We must be careful of Bangladesh’s past and current government’s motive, are they following Pakistan and trying to implement political party favoured prescribed curricula? Are the curriculum theorists designing hidden curricula (in social science/history curriculum/such as father of the nation, or indigenous /adivasi issue)?

The above education report (Curriculum of Hate) is a lesson for us, Bangladeshis and chance to learn and compare Pakistan’s current curricula. In 1974, the Qudrat-e-Khuda Commission report was formulated and is based on the socio-economic and political state and cultural heritage of the country. The perspectives and this scenario of the education system of the contemporary world were also taken into consideration. In fact, Qudrat-e-Khuda Commission report reflected the fundamentals of the newly framed constitution of Bangladesh. However, Bangladesh has also failed to establish his modernization curriculum plan successfully, it has been more than 40 years. This way Bangladesh lacks in quality of primary, secondary and tertiary education.

We also noticed that so called East’s Oxford’s (Dhaka University) ranking has gone down too, to the bottom of 1000 for student and teacher politics, lack of administration and weak governance. There are several obstacles to implement curriculum reform effectively, the reasons are: lack of expertise, lack of quality in textbooks, and those textbooks do not often contain suitable curriculum. Classroom teacher focuses on the textbooks only and do not asses the main objectives of education.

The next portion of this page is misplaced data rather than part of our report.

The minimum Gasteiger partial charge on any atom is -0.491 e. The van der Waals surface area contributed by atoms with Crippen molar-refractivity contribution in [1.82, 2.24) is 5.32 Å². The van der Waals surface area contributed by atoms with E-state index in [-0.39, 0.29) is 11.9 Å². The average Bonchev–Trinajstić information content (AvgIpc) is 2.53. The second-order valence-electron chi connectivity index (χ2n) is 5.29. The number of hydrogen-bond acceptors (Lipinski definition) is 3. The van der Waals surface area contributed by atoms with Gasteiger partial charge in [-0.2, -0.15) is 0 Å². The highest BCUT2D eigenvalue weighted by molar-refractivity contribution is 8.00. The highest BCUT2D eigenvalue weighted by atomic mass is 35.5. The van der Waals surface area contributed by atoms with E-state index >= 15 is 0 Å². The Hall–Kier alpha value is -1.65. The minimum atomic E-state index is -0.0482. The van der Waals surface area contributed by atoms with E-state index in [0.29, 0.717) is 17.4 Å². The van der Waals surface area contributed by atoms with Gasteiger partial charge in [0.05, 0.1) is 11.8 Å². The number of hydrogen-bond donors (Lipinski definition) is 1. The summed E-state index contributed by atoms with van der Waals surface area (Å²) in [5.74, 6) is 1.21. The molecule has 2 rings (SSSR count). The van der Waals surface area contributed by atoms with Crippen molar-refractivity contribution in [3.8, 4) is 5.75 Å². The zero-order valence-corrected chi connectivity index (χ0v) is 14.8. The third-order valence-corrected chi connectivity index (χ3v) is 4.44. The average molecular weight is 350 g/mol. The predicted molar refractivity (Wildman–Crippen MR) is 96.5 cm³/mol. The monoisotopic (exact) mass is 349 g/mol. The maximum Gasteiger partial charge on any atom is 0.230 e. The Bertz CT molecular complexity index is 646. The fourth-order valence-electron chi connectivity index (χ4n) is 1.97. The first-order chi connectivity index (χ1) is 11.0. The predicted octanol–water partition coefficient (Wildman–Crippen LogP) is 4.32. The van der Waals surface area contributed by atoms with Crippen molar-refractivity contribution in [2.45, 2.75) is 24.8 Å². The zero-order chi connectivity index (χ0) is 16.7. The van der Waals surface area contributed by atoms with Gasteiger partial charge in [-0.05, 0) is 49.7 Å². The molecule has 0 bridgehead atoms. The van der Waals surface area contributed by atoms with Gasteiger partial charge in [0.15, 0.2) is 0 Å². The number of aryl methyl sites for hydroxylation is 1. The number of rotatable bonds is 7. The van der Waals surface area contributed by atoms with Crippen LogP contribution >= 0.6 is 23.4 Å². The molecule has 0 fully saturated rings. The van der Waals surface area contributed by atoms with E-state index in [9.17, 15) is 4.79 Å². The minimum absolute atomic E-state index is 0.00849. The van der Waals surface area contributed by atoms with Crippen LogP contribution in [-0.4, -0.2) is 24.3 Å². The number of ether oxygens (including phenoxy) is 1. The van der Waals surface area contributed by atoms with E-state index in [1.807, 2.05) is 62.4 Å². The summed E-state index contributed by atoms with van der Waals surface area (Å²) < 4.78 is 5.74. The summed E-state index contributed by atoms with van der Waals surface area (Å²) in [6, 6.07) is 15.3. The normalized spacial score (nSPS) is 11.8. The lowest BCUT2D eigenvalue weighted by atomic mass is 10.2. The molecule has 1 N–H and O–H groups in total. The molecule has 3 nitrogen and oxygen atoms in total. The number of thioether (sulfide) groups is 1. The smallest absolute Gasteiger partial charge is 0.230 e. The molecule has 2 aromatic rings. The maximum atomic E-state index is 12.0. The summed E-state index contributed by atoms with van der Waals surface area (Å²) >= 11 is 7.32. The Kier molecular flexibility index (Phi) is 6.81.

47What has been done to bridge the curriculum gap? Curriculum scholars and theorists must not only explore the nature of the curriculum design and practice gap but must pay attention to how it may be bridged. Thus, I call for greater cooperation among curriculum theorists, policy makers, school administrators, and teachers. Crafting an ideal, holistic curriculum for all learners is indeed a crucial piece of the quality-education puzzle, as we know that one size does not fit all. Curricular reform in Bangladesh is essential to ensure sensitivity to learners’ cultural and religious backgrounds and needs, place value on teachers’ skills and knowledge, and enable learners to successfully develop and interact within today’s complex and globalized world. To address this gap in knowledge we need a curricular reform in the country. We need to examine, compare and contrast the different curricula currently in place in government and madrasa (religious) secondary schools in Bangladesh and then to use the findings to recommend a unified, inclusive and comprehensive curriculum for all secondary schools in the country.

I suggest examining (the religious and secular both ) primary and secondary curricula from a learner’s perspective to analyses learners’ experiences in the classroom and to determine whether these experiences are supporting their cognitive development and if the knowledge they acquire is sustainable for their future use.

The provision of secondary education has expanded significantly in Bangladesh over time. Current Ministry of Education initiatives to improve the system include teacher training and school monitoring. However, the secondary system has challenges that transcend such initiatives, including a “fragmented curriculum”, high drop-out rates (UNICEF, 2009), low promotion of equity and limited access (Equity and Access – World Bank, 2013), the decentralization of administration and a lack of political will to encourage a dialectic relationship between education providers. The delivery of quality education and the implementation of a highly relevant curriculum are urgent tasks requiring both further analysis and a great deal of political and economic commitment.


The writer is a Doctoral Candidate of Ontario Institute of Studies in Education,
University of Toronto,

Share Button
Bookmark the permalink.

Comments are closed.